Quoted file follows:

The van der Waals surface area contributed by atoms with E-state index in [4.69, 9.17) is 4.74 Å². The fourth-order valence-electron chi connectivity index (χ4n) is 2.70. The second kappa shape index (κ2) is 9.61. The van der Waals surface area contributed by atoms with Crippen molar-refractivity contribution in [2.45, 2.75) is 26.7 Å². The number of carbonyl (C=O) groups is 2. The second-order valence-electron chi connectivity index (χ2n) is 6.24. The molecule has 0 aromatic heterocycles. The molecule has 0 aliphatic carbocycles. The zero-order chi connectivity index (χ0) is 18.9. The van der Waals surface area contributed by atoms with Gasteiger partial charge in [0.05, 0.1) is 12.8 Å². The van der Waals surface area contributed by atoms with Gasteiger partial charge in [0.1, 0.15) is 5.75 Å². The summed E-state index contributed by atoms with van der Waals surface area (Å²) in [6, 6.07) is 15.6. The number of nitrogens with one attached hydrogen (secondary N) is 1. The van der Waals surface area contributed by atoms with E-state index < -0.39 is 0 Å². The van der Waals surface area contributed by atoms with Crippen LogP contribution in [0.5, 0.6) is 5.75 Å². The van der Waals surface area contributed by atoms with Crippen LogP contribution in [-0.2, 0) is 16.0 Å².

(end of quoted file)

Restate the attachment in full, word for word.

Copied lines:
The van der Waals surface area contributed by atoms with E-state index in [4.69, 9.17) is 4.74 Å². The fourth-order valence-electron chi connectivity index (χ4n) is 2.70. The second kappa shape index (κ2) is 9.61. The van der Waals surface area contributed by atoms with Crippen molar-refractivity contribution in [2.45, 2.75) is 26.7 Å². The number of carbonyl (C=O) groups is 2. The second-order valence-electron chi connectivity index (χ2n) is 6.24. The molecule has 0 aromatic heterocycles. The molecule has 0 aliphatic carbocycles. The zero-order chi connectivity index (χ0) is 18.9. The van der Waals surface area contributed by atoms with Gasteiger partial charge in [0.05, 0.1) is 12.8 Å². The van der Waals surface area contributed by atoms with Gasteiger partial charge in [0.1, 0.15) is 5.75 Å². The summed E-state index contributed by atoms with van der Waals surface area (Å²) in [6, 6.07) is 15.6. The number of nitrogens with one attached hydrogen (secondary N) is 1. The van der Waals surface area contributed by atoms with E-state index < -0.39 is 0 Å². The van der Waals surface area contributed by atoms with Crippen LogP contribution in [0.5, 0.6) is 5.75 Å². The van der Waals surface area contributed by atoms with Crippen LogP contribution in [-0.2, 0) is 16.0 Å².